American Gnostics Da Vinci & That Old-Time Religion
For the New York Times, the real story isn't about the movie; it's about the audience. And, for once, I agree with the Times, for the film exposes what the Da Vinci craze is all about.
As the article puts it, the movie encapsulates "an era in which many Christian believers have assimilated a whole lot of new and unorthodox ideas . . . [into] their faith, while still seeing it as Christianity."
*He who dwells in the shelter of the Most High will rest in the shadow of the Almighty. --Psalm 91 ===============
"Thought & Humor" is now read in all 50 States, 26 Countries, 6 Continents, many Island Nations & every major American University including UNC!!! Does anybody know someone in the 7th Continent so that we can make it 7???
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Q: How do you sink a submarine full of UNC grads? A: Knock on the door.
*Forty years ago, a study called the Hammond Report analyzed the smoking habits of half a million people. It's conclusion: smoking is dangerous to one's health. It was a warning that ended up on every pack of cigarettes sold. Ten years later, a researcher took another look at the Hammond Report and found something that had been overlooked -- something just as hazardous as a pack-a-day cigarette habit: divorce.
As Maggie Gallagher writes in her book, The Case for Marriage, an enterprising Surgeon General might wish to slap a warning label on, say, condom packages or divorce decrees, reading, "Not being married can be hazardous to your health." In sickness and health -- that's what couples vow on their wedding day. But research is proving that those who get and stay married can count on much better health than those who don't.
How much better? Gallagher found that divorced, single, and widowed people are "far more likely to die from all causes," including heart disease, stroke, car accidents, murder, and suicide. As for cancer, being married dramatically increases the odds of survival. "Even sick people who marry live longer than their counterparts who don't [marry]," writes Gallagher.
This happens in part because when people get married, they typically adopt a healthier lifestyle. Men especially give up what Gallagher calls "stupid bachelor tricks." They give up drinking and driving, fighting at bars, and abusing drugs, she says. Wives not only discourage such behavior, they also improve their husband's health by cooking them healthy meals, encouraging regular sleep, and scheduling doctor appointments for them.
The nagging works both ways: husbands can improve their wives' health by encouraging them to give up smoking and getting regular exercise. The emotional support a spouse can supply means that spouses recover more quickly when illness strikes, and this emotional support boosts the immune system. Recent divorce, on the other hand, is known to lower immune functioning.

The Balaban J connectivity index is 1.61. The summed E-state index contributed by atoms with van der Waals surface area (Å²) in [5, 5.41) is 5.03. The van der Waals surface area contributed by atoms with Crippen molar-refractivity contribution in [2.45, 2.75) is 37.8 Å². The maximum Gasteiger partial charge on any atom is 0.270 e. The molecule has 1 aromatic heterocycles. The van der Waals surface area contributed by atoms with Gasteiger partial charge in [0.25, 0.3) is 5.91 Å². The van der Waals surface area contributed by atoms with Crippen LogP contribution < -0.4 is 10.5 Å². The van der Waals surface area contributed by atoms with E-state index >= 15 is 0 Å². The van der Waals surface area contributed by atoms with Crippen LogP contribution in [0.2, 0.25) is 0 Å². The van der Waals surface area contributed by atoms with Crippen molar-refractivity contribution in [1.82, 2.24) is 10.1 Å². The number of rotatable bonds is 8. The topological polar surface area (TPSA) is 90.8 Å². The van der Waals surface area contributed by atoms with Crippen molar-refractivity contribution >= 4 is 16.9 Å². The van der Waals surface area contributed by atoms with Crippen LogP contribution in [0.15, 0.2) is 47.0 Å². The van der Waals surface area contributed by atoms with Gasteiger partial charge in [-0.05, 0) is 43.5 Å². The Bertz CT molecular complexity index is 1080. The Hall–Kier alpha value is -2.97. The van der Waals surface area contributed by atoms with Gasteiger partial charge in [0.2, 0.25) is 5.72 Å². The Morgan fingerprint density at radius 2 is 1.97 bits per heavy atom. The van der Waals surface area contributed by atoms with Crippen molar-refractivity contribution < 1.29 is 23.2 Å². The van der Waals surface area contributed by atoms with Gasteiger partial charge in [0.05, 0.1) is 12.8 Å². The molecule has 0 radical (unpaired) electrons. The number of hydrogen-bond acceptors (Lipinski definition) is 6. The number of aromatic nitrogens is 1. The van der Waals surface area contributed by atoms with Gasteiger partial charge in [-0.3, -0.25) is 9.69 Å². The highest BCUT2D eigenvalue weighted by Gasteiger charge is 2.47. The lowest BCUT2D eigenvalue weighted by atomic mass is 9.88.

Even monogamous marital sex can help couples ward off illness, Gallagher writes. These health benefits come about because marriage seems "to provide individuals with a sense of meaning in their lives," according to Gallagher. "A wife feels licensed to nag in a way that a girlfriend does not, precisely because both the wife and the husband know their lives are intertwined."
And a husband is more likely to listen because he knows his wife and children depend on him.
This sense of responsibility distinguishes marriage from cohabitation. If marriage really were "just a piece of paper," as some people claimed during the sixties, those who cohabit should enjoy the same health benefits as do the married. But they don't. They aren't sure if they'll be spending their lives with their current live-in partner -- so they don't feel as responsible for their well-being.
As Christians, we urge people to marry instead of cohabit and to stay married because God commands it. Because once again, scientific evidence is backing up the wisdom of biblical commands. And it's a wisdom we ought to share with our friends -- especially those who are thinking of cohabiting -- or dumping their spouse.
We ought to let them know that anything other than faithful, loving marriage can be dangerous to their health. (Chuck Colson)
For further reference:
Gallagher, Maggie and Linda J. Waite. The Case for Marriage: What Married People are Happier, Healthier, and Better Off Financially. New York: Doubleday, 2000.
=============== Dear Howdy, Amen & Amen It's so easy to take what we have been given for granted. I am enjoying this subscription tremendously. Thank You Larry ===============